Last night I dreamt that my wallet was stolen. I awoke with a start, not concerned about the $25 in cash that may have gone missing but more worried about the credit cards, my license, and other personal information that could lead to identity theft. Needless to say, I was thankful to wake up and realize that my wallet was safe but there are many other ways that personal information can be compromised and lead to identity theft.
Disclosure: This post was sponsored LifeLock through their partnership with Circle of Moms. While I was compensated to share the video below, all opinions are my own.
Identity theft occurs when your personal information is used without your permission to commit fraud or other crimes using your name, address, Social Security Number, or credit card information. According to the Identity Theft Resource Center (ITRC), the Federal Trade Commission reports that identity theft is the number one consumer complaint with incidences increasing 32% over 2011. LifeLock states that over 8 million Americans were victims of identity theft in 2011– a number higher than the entire population of Virginia!
Not only may you already be a victim of identity theft without knowing it, but there are multiple types of identity theft. The effects of identity theft include criminals using yours to open new lines of credit, drain savings and retirement accounts, seek medical assistance, get a job and file false tax returns, and provide your identity as their alias when arrested.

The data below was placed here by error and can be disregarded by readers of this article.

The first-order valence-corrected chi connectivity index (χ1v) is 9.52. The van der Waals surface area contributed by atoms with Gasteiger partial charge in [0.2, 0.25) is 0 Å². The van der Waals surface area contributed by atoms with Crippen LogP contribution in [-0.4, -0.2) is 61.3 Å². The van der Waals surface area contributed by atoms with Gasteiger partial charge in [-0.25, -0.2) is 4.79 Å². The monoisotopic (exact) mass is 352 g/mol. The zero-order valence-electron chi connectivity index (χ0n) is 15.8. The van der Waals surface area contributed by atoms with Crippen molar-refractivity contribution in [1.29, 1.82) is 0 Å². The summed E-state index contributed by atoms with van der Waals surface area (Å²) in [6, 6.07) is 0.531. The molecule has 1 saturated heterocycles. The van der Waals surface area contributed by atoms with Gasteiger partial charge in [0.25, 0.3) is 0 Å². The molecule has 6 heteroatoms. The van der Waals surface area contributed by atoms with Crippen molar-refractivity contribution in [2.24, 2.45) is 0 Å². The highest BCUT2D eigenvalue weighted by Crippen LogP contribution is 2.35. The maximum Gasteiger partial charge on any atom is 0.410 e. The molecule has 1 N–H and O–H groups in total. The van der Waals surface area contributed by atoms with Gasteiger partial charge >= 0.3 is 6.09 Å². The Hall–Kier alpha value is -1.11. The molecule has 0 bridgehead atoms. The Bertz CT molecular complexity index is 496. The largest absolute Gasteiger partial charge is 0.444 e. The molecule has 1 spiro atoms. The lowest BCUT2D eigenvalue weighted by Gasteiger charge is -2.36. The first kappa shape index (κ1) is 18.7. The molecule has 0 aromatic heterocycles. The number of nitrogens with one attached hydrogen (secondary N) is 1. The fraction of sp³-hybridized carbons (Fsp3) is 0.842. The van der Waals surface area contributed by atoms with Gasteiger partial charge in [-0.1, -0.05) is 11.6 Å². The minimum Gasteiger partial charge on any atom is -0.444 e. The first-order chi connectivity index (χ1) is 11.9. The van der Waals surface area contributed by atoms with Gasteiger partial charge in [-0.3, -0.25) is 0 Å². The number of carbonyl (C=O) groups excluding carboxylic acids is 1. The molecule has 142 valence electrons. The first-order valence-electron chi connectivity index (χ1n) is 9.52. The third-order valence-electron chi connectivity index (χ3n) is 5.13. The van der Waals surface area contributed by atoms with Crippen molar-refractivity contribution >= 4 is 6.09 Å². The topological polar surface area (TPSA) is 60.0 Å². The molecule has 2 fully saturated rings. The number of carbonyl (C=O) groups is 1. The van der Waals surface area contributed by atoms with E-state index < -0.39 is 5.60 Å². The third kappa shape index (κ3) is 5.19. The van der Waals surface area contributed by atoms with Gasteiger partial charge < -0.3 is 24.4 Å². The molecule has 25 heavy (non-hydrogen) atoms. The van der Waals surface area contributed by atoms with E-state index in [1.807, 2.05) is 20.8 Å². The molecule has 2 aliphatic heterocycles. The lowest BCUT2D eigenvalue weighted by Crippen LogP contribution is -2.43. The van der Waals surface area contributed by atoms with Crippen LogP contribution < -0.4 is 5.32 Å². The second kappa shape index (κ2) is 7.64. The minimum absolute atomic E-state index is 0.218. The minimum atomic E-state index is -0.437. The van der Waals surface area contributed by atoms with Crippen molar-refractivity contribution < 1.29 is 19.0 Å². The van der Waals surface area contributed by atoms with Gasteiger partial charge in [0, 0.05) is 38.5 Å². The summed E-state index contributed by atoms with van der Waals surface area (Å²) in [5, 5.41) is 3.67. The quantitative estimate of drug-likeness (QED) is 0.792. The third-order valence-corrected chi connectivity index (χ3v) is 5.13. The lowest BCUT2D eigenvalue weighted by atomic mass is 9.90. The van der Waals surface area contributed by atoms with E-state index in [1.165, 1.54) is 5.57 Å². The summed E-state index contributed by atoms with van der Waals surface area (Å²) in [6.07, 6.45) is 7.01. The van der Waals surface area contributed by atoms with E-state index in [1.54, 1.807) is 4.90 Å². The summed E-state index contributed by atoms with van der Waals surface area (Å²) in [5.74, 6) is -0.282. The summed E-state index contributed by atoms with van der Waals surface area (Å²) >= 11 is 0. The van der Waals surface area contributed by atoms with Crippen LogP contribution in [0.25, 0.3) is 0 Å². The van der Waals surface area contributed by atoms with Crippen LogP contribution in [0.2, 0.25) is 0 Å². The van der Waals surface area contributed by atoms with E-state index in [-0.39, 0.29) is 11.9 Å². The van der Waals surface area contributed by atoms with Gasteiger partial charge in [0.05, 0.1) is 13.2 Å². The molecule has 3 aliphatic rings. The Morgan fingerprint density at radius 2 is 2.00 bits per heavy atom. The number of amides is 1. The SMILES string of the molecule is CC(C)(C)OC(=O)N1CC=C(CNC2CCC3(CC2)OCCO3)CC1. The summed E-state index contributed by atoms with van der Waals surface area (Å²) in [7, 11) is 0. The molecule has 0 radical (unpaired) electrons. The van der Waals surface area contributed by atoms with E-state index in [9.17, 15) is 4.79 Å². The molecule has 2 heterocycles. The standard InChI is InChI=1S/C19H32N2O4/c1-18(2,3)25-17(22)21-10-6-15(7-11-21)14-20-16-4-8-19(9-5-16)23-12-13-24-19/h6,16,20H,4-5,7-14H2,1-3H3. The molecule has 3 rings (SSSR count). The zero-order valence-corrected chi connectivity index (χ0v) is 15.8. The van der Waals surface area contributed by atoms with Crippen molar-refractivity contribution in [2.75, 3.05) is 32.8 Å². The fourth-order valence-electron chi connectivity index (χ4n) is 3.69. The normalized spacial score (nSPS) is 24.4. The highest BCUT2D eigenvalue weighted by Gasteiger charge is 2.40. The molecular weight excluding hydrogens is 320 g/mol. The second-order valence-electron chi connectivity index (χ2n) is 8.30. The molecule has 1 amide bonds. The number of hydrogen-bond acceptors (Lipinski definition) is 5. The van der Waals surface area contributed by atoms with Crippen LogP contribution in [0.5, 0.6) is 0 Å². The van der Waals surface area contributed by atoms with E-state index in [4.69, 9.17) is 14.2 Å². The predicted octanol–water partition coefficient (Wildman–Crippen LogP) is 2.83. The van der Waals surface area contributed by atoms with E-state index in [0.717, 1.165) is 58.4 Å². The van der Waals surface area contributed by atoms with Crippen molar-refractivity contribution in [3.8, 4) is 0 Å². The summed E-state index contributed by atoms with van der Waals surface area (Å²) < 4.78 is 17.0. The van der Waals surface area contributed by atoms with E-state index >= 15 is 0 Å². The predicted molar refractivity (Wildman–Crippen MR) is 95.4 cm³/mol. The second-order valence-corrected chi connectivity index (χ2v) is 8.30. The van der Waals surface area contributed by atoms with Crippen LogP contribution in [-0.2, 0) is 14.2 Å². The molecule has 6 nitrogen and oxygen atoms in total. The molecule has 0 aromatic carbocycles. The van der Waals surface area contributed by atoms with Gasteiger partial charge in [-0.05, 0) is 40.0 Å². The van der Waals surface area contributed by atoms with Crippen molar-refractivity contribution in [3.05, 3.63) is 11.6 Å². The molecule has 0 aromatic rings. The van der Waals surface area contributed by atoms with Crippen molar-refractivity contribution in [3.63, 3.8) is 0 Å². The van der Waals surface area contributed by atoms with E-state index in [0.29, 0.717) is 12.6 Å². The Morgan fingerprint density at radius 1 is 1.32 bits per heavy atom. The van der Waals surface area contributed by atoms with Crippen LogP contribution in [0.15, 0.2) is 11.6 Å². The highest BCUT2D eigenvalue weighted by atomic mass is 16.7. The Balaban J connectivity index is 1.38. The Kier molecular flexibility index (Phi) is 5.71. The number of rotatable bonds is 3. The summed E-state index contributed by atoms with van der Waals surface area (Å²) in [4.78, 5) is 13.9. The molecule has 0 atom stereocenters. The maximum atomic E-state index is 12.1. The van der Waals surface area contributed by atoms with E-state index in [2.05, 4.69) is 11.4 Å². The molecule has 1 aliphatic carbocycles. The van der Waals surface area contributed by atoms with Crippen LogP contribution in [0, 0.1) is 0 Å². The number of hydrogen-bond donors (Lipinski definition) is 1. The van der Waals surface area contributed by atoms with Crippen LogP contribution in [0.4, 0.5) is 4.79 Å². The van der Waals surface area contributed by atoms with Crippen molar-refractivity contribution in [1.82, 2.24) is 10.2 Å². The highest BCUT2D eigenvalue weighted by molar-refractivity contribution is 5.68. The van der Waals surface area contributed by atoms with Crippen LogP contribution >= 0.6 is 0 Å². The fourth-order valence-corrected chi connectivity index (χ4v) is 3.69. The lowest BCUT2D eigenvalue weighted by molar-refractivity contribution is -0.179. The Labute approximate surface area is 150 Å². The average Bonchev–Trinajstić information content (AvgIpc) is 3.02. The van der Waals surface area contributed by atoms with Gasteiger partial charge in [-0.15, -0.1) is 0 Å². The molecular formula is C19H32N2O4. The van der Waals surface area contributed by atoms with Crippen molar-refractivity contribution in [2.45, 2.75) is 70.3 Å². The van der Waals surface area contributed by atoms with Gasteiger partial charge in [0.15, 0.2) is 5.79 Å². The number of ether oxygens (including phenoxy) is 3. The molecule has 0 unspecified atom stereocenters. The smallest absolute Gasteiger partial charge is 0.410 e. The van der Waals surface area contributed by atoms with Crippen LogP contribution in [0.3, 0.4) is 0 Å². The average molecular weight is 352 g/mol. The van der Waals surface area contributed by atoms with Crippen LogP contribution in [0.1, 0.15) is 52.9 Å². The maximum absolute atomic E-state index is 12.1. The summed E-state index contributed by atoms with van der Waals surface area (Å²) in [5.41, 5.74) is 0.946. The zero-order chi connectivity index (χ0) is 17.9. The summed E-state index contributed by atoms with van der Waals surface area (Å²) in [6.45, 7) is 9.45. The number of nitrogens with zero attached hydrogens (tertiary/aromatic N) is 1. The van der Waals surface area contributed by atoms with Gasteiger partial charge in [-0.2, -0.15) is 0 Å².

Protect your personal identity using these 6 tips:
- Watch your credit score— One of the best ways to keep an eye on your personal information is to keep a watchful eye on your credit report and credit score.
- Shop smart— Online shopping can provide convenience but it’s also a hassle if your information has been phished. To prevent this, always look for a security seal and https in the URL before entering in personal information.
- Don’t share your personal information— Did you know that you don’t have to give up personal information to businesses, doctor’s offices, and even forms sent home by your child’s school? Ask if the information is really necessary since even adding birth dates to forms can put you at risk.
- Strengthen your passwords— The best passwords use a combination of numbers, symbols, and uppercase letters and are changed regularly to prevent accounts from being hacked.
- Lock up your government IDs— Social Security Cards and passports don’t need to be carried with you regularly. Lock up these official documents since they can be difficult to replace.
- Stay alert— High tech thieves are always working to steal your personal information electronically through skimming credit card information at checkout, shoulder surfing by looking you’re your shoulder and snapping photos of your accounts, and phishing for your identity through email, websites, texting, and phone calls.